The games that will work best with the REvolve controller are the ones that have few enough keyboard functions that you can map them all to buttons or directions on the D-pad or left stick. On the REvolve, that's four face buttons, four bumpers/triggers (the triggers are digital buttons on the current prototype), four D-pad directions, and then you can go with analog control on the stick if you're mapping it to a 360 controller or duplicate the four D-pad directions. Plus Select, plus Start, plus the left stick click, plus a separate dedicated button added to this controller for R3/right stick click. That adds up to 20 separate functions, and with the free JoytoKey software those can be mapped to keyboard keys or mouse buttons. Or, using another free program called x360ce, those joystick functions can be mapped 1:1 over to 360 controller bindings for the games that support 360 controllers but not generic joystick controls.
The first game I tried was Borderlands 2, because I knew that this would wind up being one of the games that was most compatible with the REvolve controller. Why? Because it supports both the mouse and keyboard as well as an Xbox 360 controller simultaneously. Supporting both inputs at once gives gamers the most compatibility, so all I did was load up x360ce to make use of the game's built-in Xbox 360 controller support and I was off. Before long, I found myself playing the game just like I would using a gamepad, with the proper on-screen button prompts and all. But the key difference in this case? I had a thumb trackball rather than an analog stick for looking around, and after a short period of adjustment, I was pulling off critical hits and fast spins just like I would on a mouse or dedicated trackball.
So what's the point of bothering with all of this if your mouse and keyboard are serving you just fine? Well, if what you have makes you happy, if you're pain-free, and you're not interested in trying something new, then there really isn't a point. But if your wrists are starting to creak or you just want to kick back and free yourself from the mouse and keyboard once in a while - without giving up on precision aiming, I mean - then the REvolve controller starts to look a hell of a lot more interesting.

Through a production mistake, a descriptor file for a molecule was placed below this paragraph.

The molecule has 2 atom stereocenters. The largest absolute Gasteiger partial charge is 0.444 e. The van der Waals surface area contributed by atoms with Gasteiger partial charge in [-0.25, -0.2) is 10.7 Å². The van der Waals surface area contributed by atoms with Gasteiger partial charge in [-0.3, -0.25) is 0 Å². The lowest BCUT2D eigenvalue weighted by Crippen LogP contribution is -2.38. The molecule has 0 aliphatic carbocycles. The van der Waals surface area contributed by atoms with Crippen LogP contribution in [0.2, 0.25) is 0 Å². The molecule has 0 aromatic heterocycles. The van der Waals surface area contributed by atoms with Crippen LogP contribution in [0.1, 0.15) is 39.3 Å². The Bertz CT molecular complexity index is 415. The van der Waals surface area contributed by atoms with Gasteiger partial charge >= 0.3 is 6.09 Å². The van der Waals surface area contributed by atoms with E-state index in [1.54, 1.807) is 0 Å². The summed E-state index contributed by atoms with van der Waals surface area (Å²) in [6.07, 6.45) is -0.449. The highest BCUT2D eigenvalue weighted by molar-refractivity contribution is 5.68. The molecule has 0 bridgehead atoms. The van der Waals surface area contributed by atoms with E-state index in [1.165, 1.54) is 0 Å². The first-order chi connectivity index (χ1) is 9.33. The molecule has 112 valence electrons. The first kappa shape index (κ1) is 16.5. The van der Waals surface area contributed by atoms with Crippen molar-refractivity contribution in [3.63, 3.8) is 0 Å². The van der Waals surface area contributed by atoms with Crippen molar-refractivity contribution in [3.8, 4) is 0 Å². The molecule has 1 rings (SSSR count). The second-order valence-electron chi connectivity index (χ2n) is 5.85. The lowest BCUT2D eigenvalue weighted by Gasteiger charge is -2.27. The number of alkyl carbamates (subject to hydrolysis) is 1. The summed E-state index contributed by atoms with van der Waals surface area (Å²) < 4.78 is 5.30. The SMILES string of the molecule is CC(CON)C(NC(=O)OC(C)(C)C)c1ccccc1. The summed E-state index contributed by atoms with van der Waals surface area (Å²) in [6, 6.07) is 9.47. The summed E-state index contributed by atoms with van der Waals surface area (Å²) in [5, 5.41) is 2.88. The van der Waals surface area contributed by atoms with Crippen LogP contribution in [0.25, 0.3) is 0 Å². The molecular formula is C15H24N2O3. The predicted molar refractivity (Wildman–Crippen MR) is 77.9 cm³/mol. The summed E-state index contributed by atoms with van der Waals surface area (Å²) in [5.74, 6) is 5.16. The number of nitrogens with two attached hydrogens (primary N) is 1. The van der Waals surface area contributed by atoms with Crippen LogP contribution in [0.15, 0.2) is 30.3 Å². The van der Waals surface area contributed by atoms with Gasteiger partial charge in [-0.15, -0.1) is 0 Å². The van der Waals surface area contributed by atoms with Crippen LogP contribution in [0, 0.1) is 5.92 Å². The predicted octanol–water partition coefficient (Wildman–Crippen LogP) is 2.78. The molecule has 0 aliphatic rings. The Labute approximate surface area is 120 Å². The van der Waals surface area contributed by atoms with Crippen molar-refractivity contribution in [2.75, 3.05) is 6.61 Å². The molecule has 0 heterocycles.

Arkane Studios' latest action-RPG also includes support for simultaneous mouse and gamepad usage, so I got another very smooth experience. Everything was already mapped by the developers, so again, it was just a matter of using the x360ce profile I had set up for Borderlands 2 and just firing up the game.
Unfortunately, Skyrim was a little more difficult. The issue here is that this game doesn't support both mouse-and-keyboard and gamepad profiles simultaneously, so if you want to use the REvolve's trackball, that means the rest of the controller has to emulate keypresses, not joystick controls. It took a while to set things up right in JoytoKey and rebind in-game functions to the buttons and directions on the controller. Still, it worked! I got WASD mapped to the left stick (without true analog movement, but Skyrim has a separate stealth mode you can toggle over to, so it's not a big deal), and then proceeded to bind the mouse buttons and various keyboard functions around the controller. I was able to pretty easily mimic what you'd normally get with a 360 controller. While it did take a bit of knowledge and some time, the thing is, we're PC gaming here. You tweak things to get the most out of your system, and your input methods shouldn't be any different.
Think about this for a second. This means that if you've got a powerful-enough PC in your living room, you can get Skyrim in 1080p on your TV at 60fps, loaded up with as many mods as you dare to install, and you're still getting to kick back on your couch and play.